Thursday, October 23rd, 2014
False
Rubio
Did not vote for tax increases as a member of the West Miami City Commission.

Marco Rubio on Sunday, March 28th, 2010 in a U.S. Senate primary debate on FOX News Sunday

Rubio says he didn't vote for tax increases as member of West Miami City Commission

The tax-cutting bona fides of former House Speaker Marco Rubio and Gov. Charlie Crist were center stage during their first U.S. Senate primary debate.

In front of a national television audience March 28, 2010, on FOX News Sunday, Crist and Rubio tried to one-up each other on their voting records and accomplishments. If you weren't watching, it went something like this:

I cut taxes. You raised taxes.
Nuh-uh. You raised taxes. I cut taxes. You're a liar.
Well, you're a bigger liar, you tax raiser.


Crist told Fox's Chris Wallace that he signed the largest tax cut in the state's history, (a claim we twice have rated False) while Rubio proposed the largest tax increase ever in Florida (a claim we plan to rate soon). Rubio claimed that Crist broke a no new taxes pledge (he signed a 2009 budget with $2.2 billion in increased fees) while Rubio kept the same pledge (a claim we also rated False). Rubio also said Crist is distorting Rubio's tax record. That prompted a comeback from Florida's sitting governor.

"Just let me say that (Rubio) voted for tax increases when he was on the West Miami City Commission, and he said on his Web site that he has never voted for a new tax," Crist said. "That's just not the truth, and he ought to be truthful to the people of Florida before he asks for their vote."

Rubio responded flatly: "Chris, that's also inaccurate."

Because both candidates seem hung up on if either ever supported a tax increase, we wanted to examine Rubio's time as a West Miami City commissioner.

Before he was elected to the state House, Rubio was a member of the West Miami City Commission from 1998-2000. Records show that in 1998 and 1999, he voted to increase the city's property tax collections.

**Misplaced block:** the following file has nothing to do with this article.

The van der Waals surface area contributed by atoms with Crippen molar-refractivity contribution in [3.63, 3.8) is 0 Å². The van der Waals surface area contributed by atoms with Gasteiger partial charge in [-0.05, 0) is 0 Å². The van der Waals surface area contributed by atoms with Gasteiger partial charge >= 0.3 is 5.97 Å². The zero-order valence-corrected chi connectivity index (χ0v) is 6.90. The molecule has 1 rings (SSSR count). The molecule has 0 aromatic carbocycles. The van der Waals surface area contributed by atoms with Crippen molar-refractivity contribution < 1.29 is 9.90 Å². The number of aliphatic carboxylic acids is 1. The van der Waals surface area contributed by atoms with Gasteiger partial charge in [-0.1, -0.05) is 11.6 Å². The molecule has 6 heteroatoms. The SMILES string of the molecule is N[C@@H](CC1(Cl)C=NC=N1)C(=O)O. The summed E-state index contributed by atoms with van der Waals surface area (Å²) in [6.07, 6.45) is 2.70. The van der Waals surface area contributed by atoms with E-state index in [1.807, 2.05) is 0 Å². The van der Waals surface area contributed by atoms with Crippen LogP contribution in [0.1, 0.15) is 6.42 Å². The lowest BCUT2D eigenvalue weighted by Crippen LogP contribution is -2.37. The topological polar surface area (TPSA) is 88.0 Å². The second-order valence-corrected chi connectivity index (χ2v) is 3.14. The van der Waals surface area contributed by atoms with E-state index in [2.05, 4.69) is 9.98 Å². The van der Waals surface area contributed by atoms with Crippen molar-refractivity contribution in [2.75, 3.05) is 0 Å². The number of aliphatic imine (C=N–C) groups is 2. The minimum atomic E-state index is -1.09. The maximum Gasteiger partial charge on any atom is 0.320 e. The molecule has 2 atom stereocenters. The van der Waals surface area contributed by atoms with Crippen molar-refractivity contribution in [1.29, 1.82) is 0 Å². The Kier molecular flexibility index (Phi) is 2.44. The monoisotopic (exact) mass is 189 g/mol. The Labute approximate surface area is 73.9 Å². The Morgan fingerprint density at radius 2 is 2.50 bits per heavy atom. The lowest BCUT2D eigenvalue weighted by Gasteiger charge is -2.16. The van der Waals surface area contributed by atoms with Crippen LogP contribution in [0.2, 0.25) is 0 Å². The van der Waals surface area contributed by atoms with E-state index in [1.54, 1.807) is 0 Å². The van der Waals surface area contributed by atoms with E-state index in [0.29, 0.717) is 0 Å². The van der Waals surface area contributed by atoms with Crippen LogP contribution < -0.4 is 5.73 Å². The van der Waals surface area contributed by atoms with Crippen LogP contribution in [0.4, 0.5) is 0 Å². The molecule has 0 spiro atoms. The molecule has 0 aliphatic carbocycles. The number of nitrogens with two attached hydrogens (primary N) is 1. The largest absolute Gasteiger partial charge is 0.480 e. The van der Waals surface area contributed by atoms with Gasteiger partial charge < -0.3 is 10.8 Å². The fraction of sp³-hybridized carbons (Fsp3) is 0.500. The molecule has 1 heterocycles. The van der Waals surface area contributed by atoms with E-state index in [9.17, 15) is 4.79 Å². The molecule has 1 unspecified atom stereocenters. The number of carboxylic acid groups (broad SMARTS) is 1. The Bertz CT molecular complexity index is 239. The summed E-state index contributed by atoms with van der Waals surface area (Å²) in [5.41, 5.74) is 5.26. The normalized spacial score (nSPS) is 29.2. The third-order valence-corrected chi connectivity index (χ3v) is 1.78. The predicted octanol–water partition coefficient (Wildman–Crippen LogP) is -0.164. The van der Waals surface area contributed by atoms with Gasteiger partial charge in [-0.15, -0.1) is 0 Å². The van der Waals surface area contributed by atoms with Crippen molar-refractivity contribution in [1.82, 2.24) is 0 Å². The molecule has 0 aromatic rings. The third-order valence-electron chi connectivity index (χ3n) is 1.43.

Understanding the process can be a little tricky.

Cities and counties across Florida set a property tax rate. That rate, which essentially is a percentage, is then mulitplied by the value of a person's property. The result of the calculation is a person's property tax bill.

West Miami didn't raise its property tax rate in either 1998 or 1999, but because property values increased (the other half of the calculation). West Miami took in more money in 1998 and 1999, and West Miami residents paid more in property taxes.

West Miami published a "notice of proposed tax increase" in 1998 and 1999, according to the Palm Beach Post, and state law requires city leaders to announce the tax rate as a tax increase.

PolitiFact Florida tracked down the final budget resolutions for both years. They show that the city of West Miami, without raising tax rates, was increasing property taxes -- 1.402 percent in 1998 and 5.545 percent in 1999. The roll call has then-Commissioner Rubio as voting "Y" both years.

A Rubio spokesman, Alberto Martinez, told the Post that Rubio did not vote for tax increases because the tax rate did not change. It's an ironic argument because Rubio argued as a member of the Legislature that local governments were raising taxes while being able to claim they were keeping the tax rate the same. "One of the reasons the system is broken is because with the massive escalation of valuations, local governments have been able to brag about cutting your millage, yet you are still paying more in property taxes," Rubio wrote in a 2007 letter to supporters.

That's what happened in West Miami.

Responding to a claim from Crist, Rubio said it was "inaccurate" to say he voted to raise taxes while a member of the West Miami City Commission. But Crist got it right, records show. We rate Rubio's statement False.